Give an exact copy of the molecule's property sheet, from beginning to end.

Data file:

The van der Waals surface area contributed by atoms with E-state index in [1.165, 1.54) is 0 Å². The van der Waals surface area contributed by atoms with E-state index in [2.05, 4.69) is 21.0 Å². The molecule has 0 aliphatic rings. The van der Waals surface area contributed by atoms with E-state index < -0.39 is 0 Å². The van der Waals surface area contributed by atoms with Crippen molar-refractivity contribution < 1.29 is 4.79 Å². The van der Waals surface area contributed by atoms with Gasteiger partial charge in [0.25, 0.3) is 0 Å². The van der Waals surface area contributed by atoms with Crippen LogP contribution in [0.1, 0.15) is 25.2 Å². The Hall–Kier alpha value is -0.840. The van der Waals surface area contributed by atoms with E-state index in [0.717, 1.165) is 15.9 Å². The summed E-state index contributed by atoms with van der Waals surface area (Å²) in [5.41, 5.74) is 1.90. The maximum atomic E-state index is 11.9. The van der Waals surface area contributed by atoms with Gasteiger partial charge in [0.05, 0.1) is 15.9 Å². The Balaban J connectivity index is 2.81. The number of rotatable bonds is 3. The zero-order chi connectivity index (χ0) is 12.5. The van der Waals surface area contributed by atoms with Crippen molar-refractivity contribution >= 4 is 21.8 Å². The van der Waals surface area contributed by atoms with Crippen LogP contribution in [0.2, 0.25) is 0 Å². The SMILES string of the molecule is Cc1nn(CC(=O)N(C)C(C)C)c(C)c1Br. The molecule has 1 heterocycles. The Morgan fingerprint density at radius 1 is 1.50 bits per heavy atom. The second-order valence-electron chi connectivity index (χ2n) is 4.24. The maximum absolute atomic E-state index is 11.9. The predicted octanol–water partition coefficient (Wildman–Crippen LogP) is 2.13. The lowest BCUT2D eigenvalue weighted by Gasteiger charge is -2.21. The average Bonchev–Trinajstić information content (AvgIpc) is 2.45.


The van der Waals surface area contributed by atoms with E-state index in [1.165, 1.54) is 0 Å². The van der Waals surface area contributed by atoms with E-state index in [2.05, 4.69) is 21.0 Å². The molecule has 0 aliphatic rings. The van der Waals surface area contributed by atoms with E-state index < -0.39 is 0 Å². The van der Waals surface area contributed by atoms with Crippen molar-refractivity contribution < 1.29 is 4.79 Å². The van der Waals surface area contributed by atoms with Gasteiger partial charge in [0.25, 0.3) is 0 Å². The van der Waals surface area contributed by atoms with Crippen LogP contribution in [0.1, 0.15) is 25.2 Å². The Hall–Kier alpha value is -0.840. The van der Waals surface area contributed by atoms with E-state index in [0.717, 1.165) is 15.9 Å². The summed E-state index contributed by atoms with van der Waals surface area (Å²) in [5.41, 5.74) is 1.90. The maximum atomic E-state index is 11.9. The van der Waals surface area contributed by atoms with Gasteiger partial charge in [0.05, 0.1) is 15.9 Å². The Balaban J connectivity index is 2.81. The number of rotatable bonds is 3. The zero-order chi connectivity index (χ0) is 12.5. The van der Waals surface area contributed by atoms with Crippen molar-refractivity contribution >= 4 is 21.8 Å². The van der Waals surface area contributed by atoms with Crippen LogP contribution in [0.2, 0.25) is 0 Å². The SMILES string of the molecule is Cc1nn(CC(=O)N(C)C(C)C)c(C)c1Br. The molecule has 1 heterocycles. The Morgan fingerprint density at radius 1 is 1.50 bits per heavy atom. The second-order valence-electron chi connectivity index (χ2n) is 4.24. The maximum absolute atomic E-state index is 11.9. The predicted octanol–water partition coefficient (Wildman–Crippen LogP) is 2.13. The lowest BCUT2D eigenvalue weighted by Gasteiger charge is -2.21. The average Bonchev–Trinajstić information content (AvgIpc) is 2.45.